'A+ for Carey Price. Considering the amount of pressure he was under, and considering he played behind a dominant team that forced him to be very focused and ready for key saves at key times, he was outstanding. He is so controlled and efficient with his movements, and he never loses his composure. You couldn't ask for a better goalie to play in that situation. I jokingly said on Twitter that I think he's genetically predisposed to play in those type of big games. He is reaching his prime at the right time and it was great to see him have that success for Canada.'
Give us your opinion on the best goaltender in the world right now – who is it and why?
'I do believe that Carey Price is the best goalie in the world right now, for the same reasons I explained above!'
What's with Finland lately? I know they have been producing goaltending talent since Upi Ylönen but the explosion of elite Finnish netminders from Miikka Kiprusoff to Tuukka Rask has been amazing of late, don't you think?
'Yes, it's amazing. Finland's success stems from their systematic approach to developing goalies at young ages in an effective and appropriate manner. They focus on skating and catching pucks more than in other countries, which lends a hand to their success at the higher levels. There have even been some amazing articles written about the mental and emotional disposition of Finnish athletes, and how that makes them more effective goalies. That is more advanced stuff, but Finland is truly the goalie capital of the world right now, and will probably remain that way for the foreseeable future.'
As a goalie scout, how much time do you study other, European goaltending schools and styles they employ? For instance, Finnish goaltending coaches put a little more of emphasis on catching and trapping the puck, negating second chance opportunities as evident in Pekka Rinne's game. Is skating the biggest difference between North America and Finland compared to the rest of the world? What have you learned outside North America?
'I spend a lot of time comparing and contrasting styles all over the world. It is important to note and understand and evaluate these differences. I am actually planning my first trip to Finland this summer to study how goalie train and develop in Finland. Much of what I learn will be part of the next book I am writing this summer. Again, the more you learn about different methodologies, the better you can predict and project what kind of upside a prospect might have. Finland has a very solid and systematic structure to developing youth goaltenders, which leads to better athletes at the junior and minor league levels. They have much better coaching and the coaching is streamlined. The goalie coaches that work with pro-level goalies in Finland also work with young amateur goalies, so the methodology they teach is consistent across the country and through all levels. They stress athleticism and instincts first, then technique and advanced tactics a little later. These are just a few of the major differences between Finnish development and development in North America.'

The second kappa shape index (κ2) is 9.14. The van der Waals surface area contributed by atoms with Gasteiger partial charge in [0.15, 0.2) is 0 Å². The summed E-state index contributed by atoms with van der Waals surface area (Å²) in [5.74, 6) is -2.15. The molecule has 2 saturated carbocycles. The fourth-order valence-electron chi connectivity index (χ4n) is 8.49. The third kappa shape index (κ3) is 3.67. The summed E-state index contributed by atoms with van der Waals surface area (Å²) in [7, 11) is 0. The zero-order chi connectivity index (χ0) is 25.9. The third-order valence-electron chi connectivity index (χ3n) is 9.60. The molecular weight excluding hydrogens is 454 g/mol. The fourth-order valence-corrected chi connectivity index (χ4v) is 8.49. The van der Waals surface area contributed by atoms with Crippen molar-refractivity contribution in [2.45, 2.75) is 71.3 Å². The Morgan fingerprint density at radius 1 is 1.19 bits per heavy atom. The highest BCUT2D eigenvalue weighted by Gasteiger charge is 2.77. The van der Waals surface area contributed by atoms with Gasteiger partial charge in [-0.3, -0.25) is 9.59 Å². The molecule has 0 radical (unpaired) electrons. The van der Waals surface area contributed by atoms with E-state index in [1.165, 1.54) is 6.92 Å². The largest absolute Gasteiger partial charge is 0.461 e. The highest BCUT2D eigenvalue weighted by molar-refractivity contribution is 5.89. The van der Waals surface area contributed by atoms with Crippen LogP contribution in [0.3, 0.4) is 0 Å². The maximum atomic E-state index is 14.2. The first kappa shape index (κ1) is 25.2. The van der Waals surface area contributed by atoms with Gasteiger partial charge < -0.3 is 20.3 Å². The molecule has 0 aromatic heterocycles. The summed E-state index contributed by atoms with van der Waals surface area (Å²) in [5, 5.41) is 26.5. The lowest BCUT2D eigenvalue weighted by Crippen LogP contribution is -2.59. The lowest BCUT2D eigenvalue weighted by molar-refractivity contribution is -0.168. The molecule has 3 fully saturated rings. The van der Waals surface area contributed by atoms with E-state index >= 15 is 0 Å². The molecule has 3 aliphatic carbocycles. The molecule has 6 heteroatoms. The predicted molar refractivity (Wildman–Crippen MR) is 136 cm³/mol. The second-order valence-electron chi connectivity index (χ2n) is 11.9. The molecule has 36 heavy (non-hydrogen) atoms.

Despite the new regulations for goalie equipment it seems like scoring in the NHL hasn't risen all that much – how do you explain this?
'Simply put, goalies must be amazing athletes. When you slightly reduce the gear, it actually plays a hand to them having better mobility and agility. Smaller gear also makes goalies a little bit lighter, so they can be more explosive moving laterally. Those are probably a few reasons why scoring hasn't risen like the league expected.'
Some of our readers in Croatia are just now beginning to pay more attention to goaltending, what should they be watching first when analyzing a goaltender's game? What do you pay more attention first when scouting?
'If you are a fan of hockey and want to get better at analyzing goalies, the main thing to watch for is body control. There are many different ways to stop the puck, but it is extremely important for a goalie to make saves in a controlled and efficient manner. If they lack control, they will give up bad rebounds and be out of position on second or third chances. Most goals are scored close to the net when a goalie is caught moving laterally, or when they are screened. So look for that body control, and how they move in a controlled manner when sliding on their pads or moving out to challenge a shooter!'
In the end, do you have a message for young Croatian goaltenders, something starting with: 'If you're crazy enough to step in front of speedy vulcanized rubber then...'?
'No matter who you are or where you are from, a goalie plays at their best when they are having fun. Goaltending is a form of dance, so you have to love being yourself in order to truly excel. Love yourself, love the game, and love putting on the pads. If you have that passion, success will find you. Other than that, my biggest piece of advice for young goalies is to do one thing: Focus on the puck. Track the puck like a hawk, and you will make great saves. Don't worry about looking perfect or having the best technique because that takes years and years of practice. Just follow the puck with your eyes everywhere it goes, and you will learn the rest as time goes on! Trust your instincts and have fun!! If you do something wrong in the crease or give up a goal at the wrong time, it does not mean there is something wrong with you! Every goalie, even the best in the world, make mistakes. Do not be afraid to fail, do not be afraid to be creative, and don't be afraid to try!'